Following my cigar trips to Cuba, the Dominican Republic, Nicaragua, Costa Rica, and Ecuador this time I was going to Peru’. Amazon adventure was the catchphrase, and I had no idea what to expect there. A side trip to Ecuador was planned for the first few weeks. We had placed a large order with a small factory in Guayaquil in 2020. Eduardo, the owner, had told me that he had prepared the new blends. But when I tried to contact him, his wife tearfully told me Eduardo had died from COVID-19 a few days previously.
If you want to discover cigars from Peru’, you have to travel to the Amazon basin. This is where the country’s biggest factories are located. I continued on my way towards Iquitos with the first sample cigars from the factory. The journey promised pure adventure. Inquietos can only be reached via plane or boat. The chaotic city is in the middle of the rainforest and is surrounded by water. Travelling there, you can not only discover the largest river in the world and find primaeval tobacco from the Amazon, but perhaps even take part in an Ayahuasca ceremony.
These things were running through my head as I was sitting in the car on the way to Yurimaguas. Chugging along the Amazon sitting in a rocking chair on the deck of an old passenger steamer for three days. This is how I had imagined the boat trip. Instead, I found myself crammed into a long tin can. “Rapidos” is what they call these long speedboats here. There was only one exit and it was barricaded with cardboard boxes. It made the boat look like a prison. If the ship sank, there would be no escape.
As a precaution, the Peruviuans put on life jackets. I preferred to fight my way out and spend half the night at the bow of the narrow speedboat. The captain tolerated this. A young crewman shone a powerful flashlight down the Rio Huallaga.
When a tree trunk headed towards the boat, the brakes were quickly applied, and the impact was minimised. Otherwise, it was all about discovering sand banks in the ever-growing river.
These constantly change their course and have been on a downward spiral since the end of the rubber boom.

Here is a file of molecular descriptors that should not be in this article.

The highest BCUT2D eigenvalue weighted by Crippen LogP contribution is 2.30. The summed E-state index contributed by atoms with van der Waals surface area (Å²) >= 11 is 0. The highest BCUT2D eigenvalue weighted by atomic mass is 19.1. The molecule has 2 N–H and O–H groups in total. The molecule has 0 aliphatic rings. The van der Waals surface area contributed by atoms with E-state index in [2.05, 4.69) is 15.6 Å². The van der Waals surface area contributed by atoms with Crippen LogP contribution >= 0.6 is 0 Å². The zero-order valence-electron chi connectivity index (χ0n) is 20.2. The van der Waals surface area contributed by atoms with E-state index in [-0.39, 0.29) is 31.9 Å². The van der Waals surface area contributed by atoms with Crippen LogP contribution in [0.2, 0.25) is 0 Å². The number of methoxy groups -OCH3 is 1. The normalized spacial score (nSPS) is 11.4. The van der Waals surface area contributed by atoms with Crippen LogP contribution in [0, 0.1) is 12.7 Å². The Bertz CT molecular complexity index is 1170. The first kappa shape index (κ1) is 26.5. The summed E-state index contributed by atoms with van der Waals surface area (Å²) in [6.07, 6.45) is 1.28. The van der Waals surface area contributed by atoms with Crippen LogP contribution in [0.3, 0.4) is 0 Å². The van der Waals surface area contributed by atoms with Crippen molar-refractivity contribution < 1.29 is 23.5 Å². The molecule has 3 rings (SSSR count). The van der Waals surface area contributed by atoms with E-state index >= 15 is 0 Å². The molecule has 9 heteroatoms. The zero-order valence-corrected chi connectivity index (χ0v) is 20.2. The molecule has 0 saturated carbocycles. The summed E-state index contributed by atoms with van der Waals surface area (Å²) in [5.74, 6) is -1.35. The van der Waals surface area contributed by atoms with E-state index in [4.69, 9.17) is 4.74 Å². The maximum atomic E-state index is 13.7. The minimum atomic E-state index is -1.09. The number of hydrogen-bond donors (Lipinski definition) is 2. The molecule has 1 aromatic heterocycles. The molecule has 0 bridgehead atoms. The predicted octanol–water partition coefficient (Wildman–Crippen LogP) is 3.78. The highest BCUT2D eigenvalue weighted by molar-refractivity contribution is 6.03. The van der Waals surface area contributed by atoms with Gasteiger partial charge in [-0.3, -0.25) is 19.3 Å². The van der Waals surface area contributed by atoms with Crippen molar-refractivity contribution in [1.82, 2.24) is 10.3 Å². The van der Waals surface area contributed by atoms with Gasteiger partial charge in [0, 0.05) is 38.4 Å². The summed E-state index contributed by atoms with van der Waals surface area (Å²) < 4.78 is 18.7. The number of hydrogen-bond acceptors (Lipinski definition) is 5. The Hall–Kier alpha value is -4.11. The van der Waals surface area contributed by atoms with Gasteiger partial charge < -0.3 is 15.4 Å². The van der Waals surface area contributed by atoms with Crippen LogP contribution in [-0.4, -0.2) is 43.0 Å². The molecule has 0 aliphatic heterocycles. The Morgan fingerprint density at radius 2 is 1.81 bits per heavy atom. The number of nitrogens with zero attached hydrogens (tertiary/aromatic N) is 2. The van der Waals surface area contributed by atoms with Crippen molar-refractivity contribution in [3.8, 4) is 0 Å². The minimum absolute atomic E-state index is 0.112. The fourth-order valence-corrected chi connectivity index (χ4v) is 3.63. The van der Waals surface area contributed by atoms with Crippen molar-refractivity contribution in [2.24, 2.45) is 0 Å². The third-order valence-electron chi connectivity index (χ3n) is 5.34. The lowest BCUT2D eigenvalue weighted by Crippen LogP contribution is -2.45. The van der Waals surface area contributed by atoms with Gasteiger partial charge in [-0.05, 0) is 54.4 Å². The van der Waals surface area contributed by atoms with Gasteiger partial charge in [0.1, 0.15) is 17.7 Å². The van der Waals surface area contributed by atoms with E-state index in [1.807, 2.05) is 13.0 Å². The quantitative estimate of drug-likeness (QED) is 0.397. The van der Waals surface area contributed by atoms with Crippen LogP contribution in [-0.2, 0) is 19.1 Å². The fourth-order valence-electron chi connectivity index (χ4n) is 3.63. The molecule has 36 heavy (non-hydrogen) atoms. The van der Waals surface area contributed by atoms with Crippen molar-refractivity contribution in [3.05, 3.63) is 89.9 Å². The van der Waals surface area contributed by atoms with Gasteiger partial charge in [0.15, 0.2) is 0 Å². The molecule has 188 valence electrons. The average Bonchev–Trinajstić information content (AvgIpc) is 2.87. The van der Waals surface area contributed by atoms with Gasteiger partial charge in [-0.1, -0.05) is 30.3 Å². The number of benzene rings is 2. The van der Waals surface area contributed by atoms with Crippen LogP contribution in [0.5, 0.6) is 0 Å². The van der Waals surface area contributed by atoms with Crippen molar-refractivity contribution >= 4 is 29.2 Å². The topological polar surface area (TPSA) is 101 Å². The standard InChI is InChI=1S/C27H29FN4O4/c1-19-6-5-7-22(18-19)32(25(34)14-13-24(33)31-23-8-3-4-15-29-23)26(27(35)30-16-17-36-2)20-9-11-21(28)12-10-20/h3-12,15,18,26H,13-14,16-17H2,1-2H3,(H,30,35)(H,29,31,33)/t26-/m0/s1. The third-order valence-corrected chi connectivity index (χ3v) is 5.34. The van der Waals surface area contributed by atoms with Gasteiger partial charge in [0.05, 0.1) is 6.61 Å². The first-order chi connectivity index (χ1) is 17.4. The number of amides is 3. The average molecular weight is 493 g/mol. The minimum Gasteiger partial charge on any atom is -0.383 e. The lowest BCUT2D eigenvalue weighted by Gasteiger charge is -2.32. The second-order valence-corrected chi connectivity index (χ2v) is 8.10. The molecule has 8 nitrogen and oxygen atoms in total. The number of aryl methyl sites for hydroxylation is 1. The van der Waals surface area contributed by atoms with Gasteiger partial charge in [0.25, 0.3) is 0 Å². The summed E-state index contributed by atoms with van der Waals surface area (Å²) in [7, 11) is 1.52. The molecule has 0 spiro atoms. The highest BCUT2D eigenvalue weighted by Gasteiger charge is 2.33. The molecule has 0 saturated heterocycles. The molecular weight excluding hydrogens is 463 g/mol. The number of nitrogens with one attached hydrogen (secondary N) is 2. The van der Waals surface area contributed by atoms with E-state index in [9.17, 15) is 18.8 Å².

Tarapoto was expected to produce the best cigars in Peru over the next few months. I braced myself for a tough time. Covid-19, rising crime and the political chaos were constant daily media companions in the country. Fortunately, this affected us relatively little in terms of the cigar business.
That is why we were able to work undisturbed on tobacco blends in Tarapoto for almost half a year and keep trying new cigars. From time to time, life seemed quite grotesque. While you had to wear a mask on the street, in December, you could go to a nightclub without one. Meanwhile, I discovered Peru’s first top cigar. This outstanding stick was an old long filler with tobaccos from the year 2007. Unfortunately, what remained of this old production was only a stock of 100 boxes. So we had to secure this series for the European Market.
There were leftover stocks of even older cigars. I tried these again and again over some months. Several revealed a sensational taste at times. But apparently the extremely long storage time had made each cigar unique. The same formats never tasted identical. Since the formats were all small and very mild, I remained undecided. More and more, I realised how time-consuming the development for a new cigar can be.
Months can go by until you come across a good cigar. In the first weeks after production, the blend tasted different every day. Sometimes, the same cigar tasted good, sometimes outstanding, and sometimes boring. How can you know if it is a good blend that will endure in Europe?
In retrospect, one of the nicest developments was the Texas Maduro. This cigar was always good. The creation of the “FAT LADY” was crazy. This dragged on for months, and when the production was finished, in the factory they asked me, did you actually want the thick cigar with a light or dark wrapper?
Along the way, we were able to develop a bundle series that ultimately tastes different in Europe that it did in Peru. That being said, it took a lot more nerves to create cigar rings. We almost gave up with the “FAT LADY”.